01 January 2010


Some beautiful examples of vintage embroidery can be found on monogrammed linens. It was very popular in the 1940s to embroider ones initials onto household linen—dinner napkins, sheets, and towels, and also onto handkerchiefs. This was done in two basic styles—tiny cross stitch (often done in redwork) and satin stitch (often in white on white or a pale color like light blue or pink). Some examples of monograms:

A redwork towel with monogram "MO" done in tiny cross stitch:

cross stitch redwork
Cynthia's Antiques and Linens

An elaborately-embroidered handkerchief with the letter "H" surrounded by scrolls:

H hanky
DeWitt and Co.

A light blue elaborate script letter "L" done in satin stitch:

monogram "L"

A monogram "G" done in a combination of stitches—outline, french knots and lazy-daisy:

monogram "G"

A two letter monogram done in a chunkier style. I believe this is done in tiny closely-spaced chain or Pekinese stitch:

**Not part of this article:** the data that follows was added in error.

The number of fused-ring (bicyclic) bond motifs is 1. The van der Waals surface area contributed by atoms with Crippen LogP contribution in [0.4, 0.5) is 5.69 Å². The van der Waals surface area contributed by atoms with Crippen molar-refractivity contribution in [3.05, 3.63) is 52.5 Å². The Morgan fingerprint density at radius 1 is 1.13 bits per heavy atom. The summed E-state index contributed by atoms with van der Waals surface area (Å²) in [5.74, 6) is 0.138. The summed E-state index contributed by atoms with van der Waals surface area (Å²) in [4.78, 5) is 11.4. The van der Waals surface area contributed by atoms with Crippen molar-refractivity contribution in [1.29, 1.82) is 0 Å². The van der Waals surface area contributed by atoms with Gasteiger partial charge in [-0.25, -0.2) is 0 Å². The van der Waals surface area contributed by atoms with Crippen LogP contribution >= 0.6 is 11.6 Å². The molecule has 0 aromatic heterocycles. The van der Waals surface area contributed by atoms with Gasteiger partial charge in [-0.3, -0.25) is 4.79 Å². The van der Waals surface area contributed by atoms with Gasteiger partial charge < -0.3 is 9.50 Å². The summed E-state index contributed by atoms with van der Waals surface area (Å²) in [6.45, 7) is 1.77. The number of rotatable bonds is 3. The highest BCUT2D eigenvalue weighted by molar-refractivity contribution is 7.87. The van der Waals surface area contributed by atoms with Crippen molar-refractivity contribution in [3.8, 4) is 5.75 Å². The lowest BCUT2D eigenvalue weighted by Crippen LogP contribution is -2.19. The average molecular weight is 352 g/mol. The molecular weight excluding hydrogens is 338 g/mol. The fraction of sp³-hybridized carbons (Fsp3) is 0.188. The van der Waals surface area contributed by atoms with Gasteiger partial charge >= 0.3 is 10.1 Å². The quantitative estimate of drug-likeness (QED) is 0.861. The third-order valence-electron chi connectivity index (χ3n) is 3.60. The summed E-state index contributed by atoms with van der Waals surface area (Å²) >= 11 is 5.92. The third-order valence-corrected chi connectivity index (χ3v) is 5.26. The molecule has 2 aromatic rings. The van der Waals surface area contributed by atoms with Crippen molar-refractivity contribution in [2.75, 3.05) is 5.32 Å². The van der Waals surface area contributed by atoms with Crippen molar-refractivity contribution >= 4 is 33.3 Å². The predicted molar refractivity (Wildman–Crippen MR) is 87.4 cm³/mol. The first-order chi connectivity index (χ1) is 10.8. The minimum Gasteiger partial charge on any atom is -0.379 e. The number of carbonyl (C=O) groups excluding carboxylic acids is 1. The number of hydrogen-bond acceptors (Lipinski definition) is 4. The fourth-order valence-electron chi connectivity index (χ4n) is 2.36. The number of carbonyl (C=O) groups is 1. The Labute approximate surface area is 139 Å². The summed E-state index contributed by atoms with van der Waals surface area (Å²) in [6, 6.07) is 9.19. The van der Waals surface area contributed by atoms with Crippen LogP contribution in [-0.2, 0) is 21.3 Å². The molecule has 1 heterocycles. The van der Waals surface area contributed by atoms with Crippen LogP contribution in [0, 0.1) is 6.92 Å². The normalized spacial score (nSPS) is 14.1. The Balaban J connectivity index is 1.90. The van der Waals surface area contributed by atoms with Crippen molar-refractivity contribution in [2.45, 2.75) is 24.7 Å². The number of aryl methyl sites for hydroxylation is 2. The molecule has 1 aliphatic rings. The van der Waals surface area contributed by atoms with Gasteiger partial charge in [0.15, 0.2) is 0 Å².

linen sheet

You probably noticed that some of my examples are from Ebay and that's a great place to find monogrammed linens, either to just look at examples or to buy some for yourself. Search for "French linen sheets" and you'll find beautifully-embroidered linen sheets with monograms done in both cross and satin stitches.

Em's Heart has some lovely linens and handkerchiefs for sale.

Cynthia's Antiques and Linens has beautiful linens for sale including many towels and handkerchiefs with monograms.

Some of my fellow craft bloggers have done posts about monograms. See Redwork in Germany's post Vintage Monogram Stencils. And from Kimberly at Niesz Vintage Home, monogrammed linens with tons of pictures of things in her collection.

To read more about the history of monograms see Monograms & More and Love Those Letters at Embroideryarts.com

And finally, some free online patterns for monograms—

Two sets of large initials that you can cross stitch on a variety of projects.

Some designs with roses.

A vintage linen handkerchief pattern.

And do check older needlework books at your local library—many of them will have alphabets that you can adapt to your work.

1 comment:

Cath @ chunkychooky said...

I am just starting out eith stitching and these are so beautiful.